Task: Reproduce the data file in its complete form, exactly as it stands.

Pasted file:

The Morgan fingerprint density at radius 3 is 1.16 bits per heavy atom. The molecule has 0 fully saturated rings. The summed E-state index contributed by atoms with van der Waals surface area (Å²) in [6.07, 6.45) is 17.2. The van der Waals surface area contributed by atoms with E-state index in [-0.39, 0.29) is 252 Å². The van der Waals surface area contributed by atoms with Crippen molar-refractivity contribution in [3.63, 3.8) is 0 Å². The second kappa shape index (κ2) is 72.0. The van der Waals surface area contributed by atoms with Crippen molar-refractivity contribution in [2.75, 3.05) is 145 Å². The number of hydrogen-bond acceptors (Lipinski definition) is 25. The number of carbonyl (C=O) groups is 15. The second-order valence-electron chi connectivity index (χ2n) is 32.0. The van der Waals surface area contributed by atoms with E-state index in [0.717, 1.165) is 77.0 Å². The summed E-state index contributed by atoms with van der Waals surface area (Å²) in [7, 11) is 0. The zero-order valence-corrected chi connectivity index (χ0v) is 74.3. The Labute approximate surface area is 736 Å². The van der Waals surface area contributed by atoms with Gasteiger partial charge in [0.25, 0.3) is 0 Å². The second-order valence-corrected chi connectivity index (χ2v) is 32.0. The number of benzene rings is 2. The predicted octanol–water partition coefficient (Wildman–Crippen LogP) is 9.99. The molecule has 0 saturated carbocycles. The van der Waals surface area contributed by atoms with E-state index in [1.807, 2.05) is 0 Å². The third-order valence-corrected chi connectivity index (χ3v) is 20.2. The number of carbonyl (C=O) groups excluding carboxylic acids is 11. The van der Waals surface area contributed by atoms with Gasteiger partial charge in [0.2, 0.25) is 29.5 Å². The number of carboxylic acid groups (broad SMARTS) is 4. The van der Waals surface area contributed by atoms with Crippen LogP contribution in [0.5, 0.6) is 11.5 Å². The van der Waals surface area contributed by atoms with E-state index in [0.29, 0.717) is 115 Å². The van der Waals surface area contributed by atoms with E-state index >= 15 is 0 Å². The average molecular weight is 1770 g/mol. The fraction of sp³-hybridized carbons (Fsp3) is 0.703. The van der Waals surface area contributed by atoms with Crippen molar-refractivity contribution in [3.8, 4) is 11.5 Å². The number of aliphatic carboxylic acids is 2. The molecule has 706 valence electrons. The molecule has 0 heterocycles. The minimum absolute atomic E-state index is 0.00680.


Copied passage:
The Morgan fingerprint density at radius 3 is 1.16 bits per heavy atom. The molecule has 0 fully saturated rings. The summed E-state index contributed by atoms with van der Waals surface area (Å²) in [6.07, 6.45) is 17.2. The van der Waals surface area contributed by atoms with E-state index in [-0.39, 0.29) is 252 Å². The van der Waals surface area contributed by atoms with Crippen molar-refractivity contribution in [3.63, 3.8) is 0 Å². The second kappa shape index (κ2) is 72.0. The van der Waals surface area contributed by atoms with Crippen molar-refractivity contribution in [2.75, 3.05) is 145 Å². The number of hydrogen-bond acceptors (Lipinski definition) is 25. The number of carbonyl (C=O) groups is 15. The second-order valence-electron chi connectivity index (χ2n) is 32.0. The van der Waals surface area contributed by atoms with E-state index in [0.717, 1.165) is 77.0 Å². The summed E-state index contributed by atoms with van der Waals surface area (Å²) in [7, 11) is 0. The zero-order valence-corrected chi connectivity index (χ0v) is 74.3. The Labute approximate surface area is 736 Å². The van der Waals surface area contributed by atoms with Gasteiger partial charge in [0.25, 0.3) is 0 Å². The second-order valence-corrected chi connectivity index (χ2v) is 32.0. The number of benzene rings is 2. The predicted octanol–water partition coefficient (Wildman–Crippen LogP) is 9.99. The molecule has 0 saturated carbocycles. The van der Waals surface area contributed by atoms with E-state index in [1.807, 2.05) is 0 Å². The third-order valence-corrected chi connectivity index (χ3v) is 20.2. The number of carbonyl (C=O) groups excluding carboxylic acids is 11. The van der Waals surface area contributed by atoms with Gasteiger partial charge in [0.2, 0.25) is 29.5 Å². The number of carboxylic acid groups (broad SMARTS) is 4. The van der Waals surface area contributed by atoms with Crippen LogP contribution in [0.5, 0.6) is 11.5 Å². The van der Waals surface area contributed by atoms with E-state index in [0.29, 0.717) is 115 Å². The van der Waals surface area contributed by atoms with E-state index >= 15 is 0 Å². The average molecular weight is 1770 g/mol. The fraction of sp³-hybridized carbons (Fsp3) is 0.703. The van der Waals surface area contributed by atoms with Crippen molar-refractivity contribution in [3.8, 4) is 11.5 Å². The number of aliphatic carboxylic acids is 2. The molecule has 706 valence electrons. The molecule has 0 heterocycles. The minimum absolute atomic E-state index is 0.00680.